author Max Porter

Booker 2019: Lanny

28th August 2019

Lanny by Max Porter
Faber, London, 2019

Reviewed by Claire Steele

Max Porter’s second novel, Lanny, sat neglected on my shelf for a couple of months for the sole reason that I had loved his first novel Grief is the Thing with Feathers so much that I could not bear for his second to be anything less than brilliant. I need never have worried. Here is Porter at his poetic best: simultaneously extravagant, multi-faceted and thrillingly economical.

The novel opens with an evocation of magic in the brooding and enigmatic figure of Dead Papa Toothwort, shapeshifter, green man, part pagan-God, part accumulation of all our excesses: “He splits and wobbles, divides and reassembles, coughs up a plastic pot and a petrified condom…feels his face and finds it made of long-buried, tannic acid bottles. Victorian rubbish.” Dead Papa Toothwort is disturbing. His vocabulary is disturbing. The way he rises above the plot or moves beneath its surface is disturbing. He is the figure who holds the novel to account, and the success of this novel might largely depend on how we respond to these passages.

The novel is structured like a piece of music – a complex chorus of different voices and moods. It is by turn operatic, folkloric, elegiac: now a ballad, now a hymn to Englishness. Read in this way, Dead Papa Toothwort might be said to provide the ostinato bass of the novel.

Lanny, the eponymous main character, is a fabulous child – a child of fable and an exceptional prodigy. He responds to the world with an open-hearted, undiluted pleasure in its mysteries. He skips across its spaces leaving a trail of pureness that is completely enthralling. His note is high, radiant, sweet. He has arrived in this small, unnamed village of bucolic, home-counties, paradise, ‘fewer than fifty red-brick cottages, a pub, a church’, with his parents: Robert, his father, who commutes into the city and who believes that to tell the truth about his family will betray them, and Jolie, his mother, a failed actress, who is writing a viscerally realised crime novel and whose relationship with her son is ‘a strange mix of befuddlement and joy’.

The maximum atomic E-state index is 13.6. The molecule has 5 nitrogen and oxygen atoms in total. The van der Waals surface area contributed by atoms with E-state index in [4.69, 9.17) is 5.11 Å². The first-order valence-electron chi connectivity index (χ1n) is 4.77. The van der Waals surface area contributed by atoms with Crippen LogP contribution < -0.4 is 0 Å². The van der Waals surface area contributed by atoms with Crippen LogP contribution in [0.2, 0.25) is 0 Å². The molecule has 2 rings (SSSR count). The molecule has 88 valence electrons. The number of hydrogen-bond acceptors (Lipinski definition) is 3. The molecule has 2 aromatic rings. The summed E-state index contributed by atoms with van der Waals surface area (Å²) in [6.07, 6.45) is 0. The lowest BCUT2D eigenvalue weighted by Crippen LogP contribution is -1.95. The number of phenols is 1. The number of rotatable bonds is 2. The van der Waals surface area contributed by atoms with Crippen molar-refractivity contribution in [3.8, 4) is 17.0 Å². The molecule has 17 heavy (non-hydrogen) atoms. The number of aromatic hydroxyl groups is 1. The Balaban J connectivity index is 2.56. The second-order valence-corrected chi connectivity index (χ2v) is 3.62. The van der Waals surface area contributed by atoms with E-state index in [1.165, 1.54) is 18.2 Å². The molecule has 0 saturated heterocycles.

Jolie, who is anxious about acceptance – is Lanny accepted? Are they acceptable in the eyes of the community? – arranges for Lanny to have art lessons with an eccentric, reclusive artist, Pete, who teaches Lanny to look again, to see how the world is saturated with intensity: how dense it is, how layered with meaning and beauty. And in turn, Lanny returns Pete to his own briefly unmediated relationship with a world of sensual experience. Again and again the picturesque is unfolded into something more truthful, and more disturbing, and maybe more threatened.

The contrapuntal soundscape to this melody of family life is ‘Englishness’ -represented as a madrigal: unaccompanied fragments of overheard phrases, disconnected, seemingly random, a counterpoint to the lives of the main characters. These voices provide the general context for what it is like to live in this particular life, a life that is lived deeply against a surface commentary of judgement, anxiety, hope and confession. Lanny has all the resonance of a dream: images surface and hook themselves into the brain, so that a kind of reverse of the novel happens when you are not reading it, and its images are collaged into daily life in much the same way as the polyphony of the novel’s aural kaleidoscope operates within the frame of the plot.

When Lanny goes missing it is as if a piece of magic has been irretrievably lost and we enter a world of banal conclusions, prejudice and salacious misreadings, the space of what we paraphrase as our worst nightmare: the disappearance of a child. In the second movement of the novel, Porter suggests that all we will be left with, if we do not attend to and value the deep melody of the world, will be the repeated refrains of cynicism, suspicion, parochialism, xenophobia. Language will be reduced from its powerful, soaring response to the world, to its meanest overheard observations. At this point the novel becomes a powerful, socio-political critique of Britain. We recognise ourselves all too clearly in the tabloid soundbites. But, as we move into the coda, the heartfelt song of this novel is a song to a world of magic, which is, Porter reminds us, the world of childhood, of innocence, of nature.

Uncanny, melodic, mesmeric, this is a novel that rightly deserves its place on the Longlist and I sincerely hope it will make it to the shortlist.

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